A Repost of “Buy Indie, Borrow the Big Bestsellers” by Cynthia Reyes

Cynthia Reyes, a writer, blogger, and journalist from Canada, is someone I’ve featured in my blog several times. Most recently, she and her daughter have written the delightful Myrtle’s Game, featuring the delightful purple turtle as she deals with those who would exclude her.

Anyway, Buy Indie, Borrow the Big Bestsellers, her latest post on her blog, exactly captures my philosophy. Cynthia writes, “The way I see it, the bigtime authors will still get my support, via the public library.  Local libraries are among my favourite places on earth and librarians are stars. I borrow the famous books there….But Indie authors and presses need my money. ” And when Cynthia purchase books, they are usually from indie authors and presses.

Hear, hear! I, too, do my best to support indie writers, artists, and other creative types who earn money selling their creations. Readers, I know a lot of you do, too. However, Cynthia’s eloquent words remind us why it’s so important to buy from indie writers and artists.

This post, of course, falls squarely in the department of shameless self-promotion because not only am I an indie author and publisher, but also my book, Library Lost, is featured in Cynthia’s post.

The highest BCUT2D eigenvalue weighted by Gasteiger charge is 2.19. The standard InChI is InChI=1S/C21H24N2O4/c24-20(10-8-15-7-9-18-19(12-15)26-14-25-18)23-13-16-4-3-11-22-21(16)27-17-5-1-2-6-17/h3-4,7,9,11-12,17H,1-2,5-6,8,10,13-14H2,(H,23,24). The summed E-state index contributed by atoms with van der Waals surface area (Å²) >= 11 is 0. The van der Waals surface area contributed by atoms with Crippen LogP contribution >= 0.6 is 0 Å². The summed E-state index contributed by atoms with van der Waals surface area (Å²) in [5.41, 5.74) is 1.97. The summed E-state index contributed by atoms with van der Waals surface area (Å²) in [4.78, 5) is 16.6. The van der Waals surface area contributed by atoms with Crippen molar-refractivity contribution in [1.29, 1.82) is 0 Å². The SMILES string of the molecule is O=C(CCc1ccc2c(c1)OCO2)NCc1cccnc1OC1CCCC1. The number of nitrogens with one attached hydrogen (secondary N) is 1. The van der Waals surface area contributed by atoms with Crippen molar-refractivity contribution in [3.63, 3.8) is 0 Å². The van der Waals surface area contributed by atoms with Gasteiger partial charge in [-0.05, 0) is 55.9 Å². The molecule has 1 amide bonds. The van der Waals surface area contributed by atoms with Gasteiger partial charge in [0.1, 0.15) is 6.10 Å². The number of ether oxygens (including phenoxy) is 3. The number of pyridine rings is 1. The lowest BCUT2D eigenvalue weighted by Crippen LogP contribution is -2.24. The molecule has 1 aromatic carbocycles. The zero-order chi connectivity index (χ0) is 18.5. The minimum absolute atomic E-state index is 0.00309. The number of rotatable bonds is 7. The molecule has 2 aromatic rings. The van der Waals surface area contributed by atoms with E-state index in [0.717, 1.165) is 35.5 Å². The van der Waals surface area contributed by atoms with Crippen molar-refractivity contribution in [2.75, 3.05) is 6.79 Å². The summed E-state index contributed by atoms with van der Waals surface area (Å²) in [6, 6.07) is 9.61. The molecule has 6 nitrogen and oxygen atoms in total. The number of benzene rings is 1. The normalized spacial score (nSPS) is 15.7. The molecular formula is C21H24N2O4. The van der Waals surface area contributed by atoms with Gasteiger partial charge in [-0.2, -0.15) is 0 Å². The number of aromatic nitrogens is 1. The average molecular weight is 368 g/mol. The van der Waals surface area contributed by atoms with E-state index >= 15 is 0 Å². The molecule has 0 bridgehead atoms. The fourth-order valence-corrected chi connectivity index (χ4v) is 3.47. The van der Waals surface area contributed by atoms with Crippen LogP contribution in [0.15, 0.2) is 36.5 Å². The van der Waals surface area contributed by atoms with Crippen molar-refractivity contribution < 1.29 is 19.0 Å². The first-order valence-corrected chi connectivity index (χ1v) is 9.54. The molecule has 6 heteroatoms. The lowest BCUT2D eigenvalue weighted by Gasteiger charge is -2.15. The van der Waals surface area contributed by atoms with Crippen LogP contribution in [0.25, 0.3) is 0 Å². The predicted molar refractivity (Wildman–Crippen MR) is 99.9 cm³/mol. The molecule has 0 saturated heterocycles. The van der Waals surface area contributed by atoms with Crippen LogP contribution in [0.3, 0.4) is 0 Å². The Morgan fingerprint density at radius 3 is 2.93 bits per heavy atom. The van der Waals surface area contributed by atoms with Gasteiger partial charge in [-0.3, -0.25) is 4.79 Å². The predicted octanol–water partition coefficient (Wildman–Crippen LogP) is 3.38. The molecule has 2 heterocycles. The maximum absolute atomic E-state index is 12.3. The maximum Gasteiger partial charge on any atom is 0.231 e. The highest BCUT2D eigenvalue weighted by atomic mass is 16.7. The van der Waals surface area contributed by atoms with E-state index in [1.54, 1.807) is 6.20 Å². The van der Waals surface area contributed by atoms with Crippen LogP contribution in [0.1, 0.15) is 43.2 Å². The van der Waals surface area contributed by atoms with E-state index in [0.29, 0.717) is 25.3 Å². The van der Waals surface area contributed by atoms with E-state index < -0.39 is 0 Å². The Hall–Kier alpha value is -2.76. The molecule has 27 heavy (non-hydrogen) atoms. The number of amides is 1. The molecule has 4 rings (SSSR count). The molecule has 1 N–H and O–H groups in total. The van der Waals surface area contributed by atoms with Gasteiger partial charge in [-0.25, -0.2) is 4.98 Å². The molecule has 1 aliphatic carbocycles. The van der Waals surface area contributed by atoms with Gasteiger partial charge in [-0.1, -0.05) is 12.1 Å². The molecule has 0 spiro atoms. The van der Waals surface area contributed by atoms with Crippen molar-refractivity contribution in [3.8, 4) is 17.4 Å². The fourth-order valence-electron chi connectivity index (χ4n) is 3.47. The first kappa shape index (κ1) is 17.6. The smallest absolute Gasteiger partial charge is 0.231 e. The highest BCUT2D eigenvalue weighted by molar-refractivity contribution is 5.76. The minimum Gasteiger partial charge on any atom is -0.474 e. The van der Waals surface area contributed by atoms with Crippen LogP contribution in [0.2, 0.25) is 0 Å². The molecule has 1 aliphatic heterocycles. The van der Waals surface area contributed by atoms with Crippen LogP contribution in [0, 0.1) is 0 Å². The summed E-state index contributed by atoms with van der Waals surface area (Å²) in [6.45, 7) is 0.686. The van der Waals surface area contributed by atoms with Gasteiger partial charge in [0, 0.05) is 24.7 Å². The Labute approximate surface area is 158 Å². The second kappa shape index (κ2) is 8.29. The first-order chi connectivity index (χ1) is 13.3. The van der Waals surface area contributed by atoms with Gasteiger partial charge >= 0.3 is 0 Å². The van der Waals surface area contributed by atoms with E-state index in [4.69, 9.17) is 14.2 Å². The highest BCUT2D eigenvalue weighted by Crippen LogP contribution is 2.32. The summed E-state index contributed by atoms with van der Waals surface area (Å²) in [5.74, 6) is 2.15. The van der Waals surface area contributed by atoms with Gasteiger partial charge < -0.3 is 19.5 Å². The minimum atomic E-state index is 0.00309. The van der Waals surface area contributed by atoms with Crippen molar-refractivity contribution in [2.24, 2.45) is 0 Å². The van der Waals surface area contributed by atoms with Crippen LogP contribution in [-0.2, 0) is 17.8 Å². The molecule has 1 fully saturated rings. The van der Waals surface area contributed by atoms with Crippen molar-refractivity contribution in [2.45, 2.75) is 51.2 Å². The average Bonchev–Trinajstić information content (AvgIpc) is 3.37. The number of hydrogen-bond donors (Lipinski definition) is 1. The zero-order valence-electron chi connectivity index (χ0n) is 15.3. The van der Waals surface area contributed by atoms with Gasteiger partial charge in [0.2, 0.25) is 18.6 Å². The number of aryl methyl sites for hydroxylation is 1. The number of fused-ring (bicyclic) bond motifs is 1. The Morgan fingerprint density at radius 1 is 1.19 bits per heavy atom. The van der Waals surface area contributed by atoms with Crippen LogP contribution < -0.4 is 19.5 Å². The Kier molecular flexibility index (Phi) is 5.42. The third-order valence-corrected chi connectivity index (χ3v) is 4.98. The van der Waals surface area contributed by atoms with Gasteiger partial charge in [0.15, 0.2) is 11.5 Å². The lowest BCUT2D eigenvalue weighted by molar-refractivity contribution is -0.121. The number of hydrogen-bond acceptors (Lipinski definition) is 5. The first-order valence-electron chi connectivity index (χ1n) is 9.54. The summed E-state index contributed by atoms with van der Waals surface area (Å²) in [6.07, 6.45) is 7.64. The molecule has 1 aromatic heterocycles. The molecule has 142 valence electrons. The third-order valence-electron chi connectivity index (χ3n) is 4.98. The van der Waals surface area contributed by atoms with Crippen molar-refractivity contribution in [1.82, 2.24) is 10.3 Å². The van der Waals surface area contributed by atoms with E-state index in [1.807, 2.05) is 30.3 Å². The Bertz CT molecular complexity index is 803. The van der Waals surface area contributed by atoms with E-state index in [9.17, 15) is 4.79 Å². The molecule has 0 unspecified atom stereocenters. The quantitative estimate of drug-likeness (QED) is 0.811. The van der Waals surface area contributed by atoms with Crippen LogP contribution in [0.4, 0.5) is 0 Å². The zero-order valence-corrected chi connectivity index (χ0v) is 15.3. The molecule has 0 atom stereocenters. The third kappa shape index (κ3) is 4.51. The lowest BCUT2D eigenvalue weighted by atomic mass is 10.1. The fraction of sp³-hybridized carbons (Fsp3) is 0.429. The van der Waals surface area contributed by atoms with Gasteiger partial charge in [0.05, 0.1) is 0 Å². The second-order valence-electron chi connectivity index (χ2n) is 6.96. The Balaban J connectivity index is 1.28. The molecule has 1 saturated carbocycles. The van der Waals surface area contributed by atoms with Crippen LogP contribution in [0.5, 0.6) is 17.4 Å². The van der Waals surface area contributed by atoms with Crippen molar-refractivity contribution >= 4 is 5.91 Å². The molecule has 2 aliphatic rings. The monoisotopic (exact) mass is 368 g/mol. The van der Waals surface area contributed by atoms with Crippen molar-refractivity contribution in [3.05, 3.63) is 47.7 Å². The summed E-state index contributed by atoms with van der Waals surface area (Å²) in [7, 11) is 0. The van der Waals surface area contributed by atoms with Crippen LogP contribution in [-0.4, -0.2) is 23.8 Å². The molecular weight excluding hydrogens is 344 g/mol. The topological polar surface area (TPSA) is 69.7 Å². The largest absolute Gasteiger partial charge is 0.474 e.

Many thanks, Cynthia!



13 thoughts on “A Repost of “Buy Indie, Borrow the Big Bestsellers” by Cynthia Reyes”

  1. You’re most welcome. And for featuring my blog and these kind words here, I just may forgive you and your fictional hero Maya for making it impossible for me to sleep while I read your books. Both are terrific page-turners and your writing is excellent.

  2. I agree with you both, even when we were young & struggling financially Paul & I have always tried to buy our books, especially those from small publishers. They are usually the ones that write about Australia & local history, and local people. They are often the ones that take risks too, then the big publishers take notice.

      1. Also, people can request a book at their local library. My daughter lives in Chapel Hill, North Carolina. Recently, she asked her library to purchase “Library Lost.” And by gum, they did! (They had already purchased the first book.) Such an easy, easy way to help a writer. Now, not all libraries will do this. All depends on their budgets, but it sure doesn’t hurt to ask.

  3. I agree completely. There are many wonderful authors self-publishing and most have a fresh perspective. We are fortunate to have these authors in our midst and to be able to support their efforts.

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